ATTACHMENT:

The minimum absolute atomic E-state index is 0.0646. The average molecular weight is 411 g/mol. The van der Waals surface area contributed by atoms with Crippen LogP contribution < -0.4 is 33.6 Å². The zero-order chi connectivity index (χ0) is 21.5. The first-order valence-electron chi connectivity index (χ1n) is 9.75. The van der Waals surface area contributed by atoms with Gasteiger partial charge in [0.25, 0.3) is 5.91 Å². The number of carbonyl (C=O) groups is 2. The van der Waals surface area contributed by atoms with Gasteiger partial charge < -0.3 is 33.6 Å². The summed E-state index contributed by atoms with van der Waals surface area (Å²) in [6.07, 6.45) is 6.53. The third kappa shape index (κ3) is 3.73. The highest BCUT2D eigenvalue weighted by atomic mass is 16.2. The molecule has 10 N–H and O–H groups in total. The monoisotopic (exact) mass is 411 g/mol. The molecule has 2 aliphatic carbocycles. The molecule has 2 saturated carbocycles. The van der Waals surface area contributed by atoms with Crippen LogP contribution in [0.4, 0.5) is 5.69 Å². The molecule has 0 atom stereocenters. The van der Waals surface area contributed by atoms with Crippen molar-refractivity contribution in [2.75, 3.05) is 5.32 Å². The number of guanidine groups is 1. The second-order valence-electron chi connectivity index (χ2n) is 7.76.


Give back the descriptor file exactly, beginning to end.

The minimum absolute atomic E-state index is 0.0646. The average molecular weight is 411 g/mol. The van der Waals surface area contributed by atoms with Crippen LogP contribution < -0.4 is 33.6 Å². The zero-order chi connectivity index (χ0) is 21.5. The first-order valence-electron chi connectivity index (χ1n) is 9.75. The van der Waals surface area contributed by atoms with Gasteiger partial charge in [0.25, 0.3) is 5.91 Å². The number of carbonyl (C=O) groups is 2. The van der Waals surface area contributed by atoms with Gasteiger partial charge < -0.3 is 33.6 Å². The summed E-state index contributed by atoms with van der Waals surface area (Å²) in [6.07, 6.45) is 6.53. The third kappa shape index (κ3) is 3.73. The highest BCUT2D eigenvalue weighted by atomic mass is 16.2. The molecule has 10 N–H and O–H groups in total. The monoisotopic (exact) mass is 411 g/mol. The molecule has 2 aliphatic carbocycles. The molecule has 2 saturated carbocycles. The van der Waals surface area contributed by atoms with Crippen LogP contribution in [0.4, 0.5) is 5.69 Å². The molecule has 0 atom stereocenters. The van der Waals surface area contributed by atoms with Crippen molar-refractivity contribution in [2.75, 3.05) is 5.32 Å². The number of guanidine groups is 1. The second-order valence-electron chi connectivity index (χ2n) is 7.76.